As it turns out, the entire U.S. economy has been suffering from seasonal affective disorder. According to the UCLA Anderson Forecast, the one-two punch of harsh winter weather in the East and a nagging drought in the West (namely California) stalled industries from real estate to factory production, putting a tight chokehold on the national economy.
However, according to its latest economic outlook report, released Wednesday, Anderson expects the national GDP to growth by roughly 3 percent now that warmer and wetter spring weather is on the way. Moreover, as the GDP rises, increased housing and business investments and consumer spending should keep that growth rate steady through 2016.
Accordingly, as the U.S. GDP grows, so should grow job opportunities and salaries. In March, Freddie Mac announced that it expects home sales to grow along with wages this year, despite a still-tough job market in most sectors. Mirroring UCLA's GDP predictions, Freddie is projecting a 3 percent rise in home sales and a 20 percent rise in new home construction in 2014, which the agency expects to level out to a 5 percent overall growth.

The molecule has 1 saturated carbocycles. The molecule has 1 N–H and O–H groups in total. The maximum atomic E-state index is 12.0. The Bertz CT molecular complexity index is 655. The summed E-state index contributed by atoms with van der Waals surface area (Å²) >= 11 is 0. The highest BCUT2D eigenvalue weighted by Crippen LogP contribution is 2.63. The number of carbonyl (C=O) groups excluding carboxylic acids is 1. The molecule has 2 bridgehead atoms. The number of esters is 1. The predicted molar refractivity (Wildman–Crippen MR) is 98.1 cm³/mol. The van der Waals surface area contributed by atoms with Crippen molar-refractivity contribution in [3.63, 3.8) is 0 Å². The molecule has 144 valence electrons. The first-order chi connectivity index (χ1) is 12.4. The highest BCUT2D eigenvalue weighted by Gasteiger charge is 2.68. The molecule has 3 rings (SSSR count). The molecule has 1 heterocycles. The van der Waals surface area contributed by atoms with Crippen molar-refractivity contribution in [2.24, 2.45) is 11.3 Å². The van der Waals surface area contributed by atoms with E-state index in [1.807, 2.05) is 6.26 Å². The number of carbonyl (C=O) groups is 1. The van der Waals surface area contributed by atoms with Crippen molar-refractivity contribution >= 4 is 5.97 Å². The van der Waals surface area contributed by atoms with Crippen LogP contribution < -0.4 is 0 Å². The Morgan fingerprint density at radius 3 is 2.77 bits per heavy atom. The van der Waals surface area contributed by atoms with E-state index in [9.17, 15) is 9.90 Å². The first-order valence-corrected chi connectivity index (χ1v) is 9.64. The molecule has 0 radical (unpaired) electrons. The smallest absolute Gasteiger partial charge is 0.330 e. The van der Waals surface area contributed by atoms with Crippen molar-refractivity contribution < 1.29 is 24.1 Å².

In the Wednesday report, UCLA Anderson Forecast senior economist David Shulman stated: "We can visualize the economy creating between 200,000 and 250,000 jobs a month, with the unemployment rate dropping to 5.4 percent by late 2016. Total payroll employment will surpass the prior 2007 peak, but the economy will remain well below its pre-Great Recession growth path."
Shulman's words echo Freddie's, which stated last month that construction and manufacturing jobs, though still struggling, are on a steady rise. Construction is roughly 80 percent of its 2007 peak and manufacturing at about 90 percent, according to Freddie.
Shulman also expects the core consumer price index to increase from 1.8 percent (its 2013 low) to 2.5 percent by 2016. This uptick in inflation, he said, should bring a corresponding—and much welcomed— rise in salaries nationally, as much as 4 percent this year. This, of course, bolsters a recovering housing market as more money and more stable jobs generate more interest in homebuying among U.S. workers.
Shulman also said that the Federal Reserve's long experiments with zero-interest rates and quantitative easing are slowly waning. He expects that the monthly bond buying program, once at $85 billion and now at $55 billion, will essentially ground to a halt by September. "We forecast that the Federal Funds rate will rise, to use 'Fedspeak,' at a measured pace, reaching 3 percent by the end of 2016," Shulman said.
Specific to California, UCLA Anderson Forecast senior economist Jerry Nickelsburg that the state's lingering drought choked its four main economic engines—agriculture, fisheries and the environment, households and industry—but not beyond what Californians are long used to.
"Overall, the state is not likely to be greatly impacted," Nickelsburg said. He expects the state's total employment to grow by more than 2 percent for the next three years.